Dynamic Link Libraries (DLLs) are the libraries that exist to be external parts of different applications running on Windows or any other Operating System. The point of being an external part could be understood with a simple justification that applications are not complete by just themselves. Applications store different codes in these DLLs which are needed for execution of the associated applications. Therefore, if DLLs get corrupted then associated applications may not work.
Bootres.dll is a critical Operating System file of size 90 KB which plays an important role in ensuring proper computer boot execution as it is part of the Boot Resource Library, approximately located in the Windows folder.
When bootres.dll gets corrupted, the computer may fail to boot and the user may receive an error notification: ‘Boot critical file \resources\custom\bootres.dll is corrupt’ as shown in the picture.
What Causes Bootres.dll File to Get Corrupt?
There can be many reasons for the bootres.dll file to get corrupt but after reviewing detailed users’ feedback, we conclude that the root cause may be improper sequences in SrtTrail.txt. This cause was identified when Windows Recovery Environment Command Prompt led to check this particular file, SrtTrail.txt and later gave the same error. Thus, verifying the root cause to be improper sequences.
Solution 1: Run Automatic Repair using System File Checker
The most optimal option is to run through the system’s automatic repair. This will enable windows to fix the root causes automatically. Steps to this solution are as follows:
- Start your windows in Window’s Safe Mode.
- Click Start and type cmd in the search field. Start this file with admin privileges.
- Type the following and hit Enter.
- The system will take some time to process. As soon as the processing gets done, you could get one of the following results:
Windows Resource Protection did not find any integrity violations. Windows Resource Protection found corrupt files and successfully repaired them. Windows Resource Protection found corrupt files but was unable to fix some of them.
After this, try running the system in normal mode and your issue should now be fixed. If it is not, do not worry and proceed with other solutions.
Solution 2: Using DISM tool
Sometimes, repairing the system image using DISM or Deployment Imaging and Service Management tool can fix this issue, feedback from multiple users. This tool helps to fix various corrupted files related to the system image. Follow these steps:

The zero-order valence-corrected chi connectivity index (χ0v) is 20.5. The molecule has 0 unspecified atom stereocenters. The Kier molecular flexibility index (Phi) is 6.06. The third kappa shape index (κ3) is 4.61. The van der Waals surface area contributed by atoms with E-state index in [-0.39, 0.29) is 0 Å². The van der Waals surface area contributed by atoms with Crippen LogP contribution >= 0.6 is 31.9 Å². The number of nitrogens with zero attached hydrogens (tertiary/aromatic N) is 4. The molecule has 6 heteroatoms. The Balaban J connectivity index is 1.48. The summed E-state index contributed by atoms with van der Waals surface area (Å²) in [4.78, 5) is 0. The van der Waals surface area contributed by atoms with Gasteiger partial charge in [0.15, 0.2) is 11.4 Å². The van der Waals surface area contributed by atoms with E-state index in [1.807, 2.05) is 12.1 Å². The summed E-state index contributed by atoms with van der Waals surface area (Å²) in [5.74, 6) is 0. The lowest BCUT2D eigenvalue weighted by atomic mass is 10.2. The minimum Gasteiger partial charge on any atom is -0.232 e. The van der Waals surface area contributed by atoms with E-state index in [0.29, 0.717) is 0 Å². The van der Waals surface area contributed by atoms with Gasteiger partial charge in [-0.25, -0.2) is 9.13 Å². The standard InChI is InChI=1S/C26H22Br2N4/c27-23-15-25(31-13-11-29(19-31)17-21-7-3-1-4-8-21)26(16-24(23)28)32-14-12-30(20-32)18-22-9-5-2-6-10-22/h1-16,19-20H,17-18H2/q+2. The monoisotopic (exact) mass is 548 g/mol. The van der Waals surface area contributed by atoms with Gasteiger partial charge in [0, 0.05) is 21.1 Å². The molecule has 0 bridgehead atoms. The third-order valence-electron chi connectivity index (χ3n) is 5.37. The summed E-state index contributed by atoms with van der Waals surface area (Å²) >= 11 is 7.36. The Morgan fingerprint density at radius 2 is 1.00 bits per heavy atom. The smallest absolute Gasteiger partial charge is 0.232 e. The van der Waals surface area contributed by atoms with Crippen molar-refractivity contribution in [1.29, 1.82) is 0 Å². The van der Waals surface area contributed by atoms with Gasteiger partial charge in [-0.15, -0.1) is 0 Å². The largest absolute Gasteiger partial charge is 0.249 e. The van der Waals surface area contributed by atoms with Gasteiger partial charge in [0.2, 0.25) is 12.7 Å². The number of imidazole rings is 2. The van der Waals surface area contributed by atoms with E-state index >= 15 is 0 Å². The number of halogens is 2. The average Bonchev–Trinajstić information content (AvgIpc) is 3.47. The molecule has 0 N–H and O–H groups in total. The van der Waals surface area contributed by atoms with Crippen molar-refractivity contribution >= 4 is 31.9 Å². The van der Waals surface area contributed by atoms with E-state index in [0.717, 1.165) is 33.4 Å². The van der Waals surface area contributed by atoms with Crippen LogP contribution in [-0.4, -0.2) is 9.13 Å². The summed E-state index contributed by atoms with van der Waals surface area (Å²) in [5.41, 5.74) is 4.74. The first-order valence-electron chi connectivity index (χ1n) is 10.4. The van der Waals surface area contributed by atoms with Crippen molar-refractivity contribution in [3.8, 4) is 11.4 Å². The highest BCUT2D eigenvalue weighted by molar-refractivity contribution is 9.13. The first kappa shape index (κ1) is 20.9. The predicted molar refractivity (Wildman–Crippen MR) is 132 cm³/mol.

- Click Start, type cmd and run as administrator.
- Type this in cmd and hit Enter.
Dism /Online /Cleanup-Image /RestoreHealth
The process will take time, therefore, do not close Command Prompt. This command will enable Windows to restore its good health by checking for component store corruption. The scan usually takes up to 15 minutes. Restart your computer after process completion.
Solution 3: Changing Secure Boot Value
This course of action has fixed problems for many users. All you need to do is change secure boot value from BIOS (enable/disable). Follow these steps:
- Turn your PC on again and try to enter BIOS settings by pressing the BIOS key as the system is about to start. The BIOS key is typically displayed on the boot screen, saying “Press ___ to enter Setup.” or something similar to that. There are other keys as well. The usual BIOS keys are F1, F2, Del, etc.
- Use the right arrow key to choose the Security menu when the BIOS settings window opens, use the down arrow key to select the Secure Boot Configuration option, and press Enter.
- Before you can use this menu, a warning will appear. Press F10 to continue to the Secure Boot Configuration menu. The Secure Boot Configuration menu should open so use the down arrow key to select Secure Boot and use the right arrow key to modify the setting to Disable/Enable.
- Navigate to the Exit section and choose to Exit Saving Changes. This will proceed with the computer’s boot. Check to see if the problem persists.
Solution 4: Run ChkDsk Utility
Sometimes, this error may arise due to hard disk damage. To make sure that your hard disk is fine and working properly, ChkDsk Utility is used. Follow these steps:
- Boot PC to the Advanced Options menu by following this thread.
- Click on Command Prompt.
- Type the following and hit Enter.
chkdsk C: /f /x /r
Note that letter C here indicates that Windows is installed in drive C of the hard disk. If you have it installed in some other drive, then mention that specific drive letter. If the hard drive is reported being damaged by the ChkDsk Utility then you need to change your system hard disk and this will solve the problem.
Solution 5: Resetting your PC
If none of the above works then the problem is arbitrary which means any program or system file might be causing this issue. Thus, reset your PC to a fresh new start will fix this issue. However, it will come with the cost of losing system settings and programs installed.
Follow this thread to reset your PC.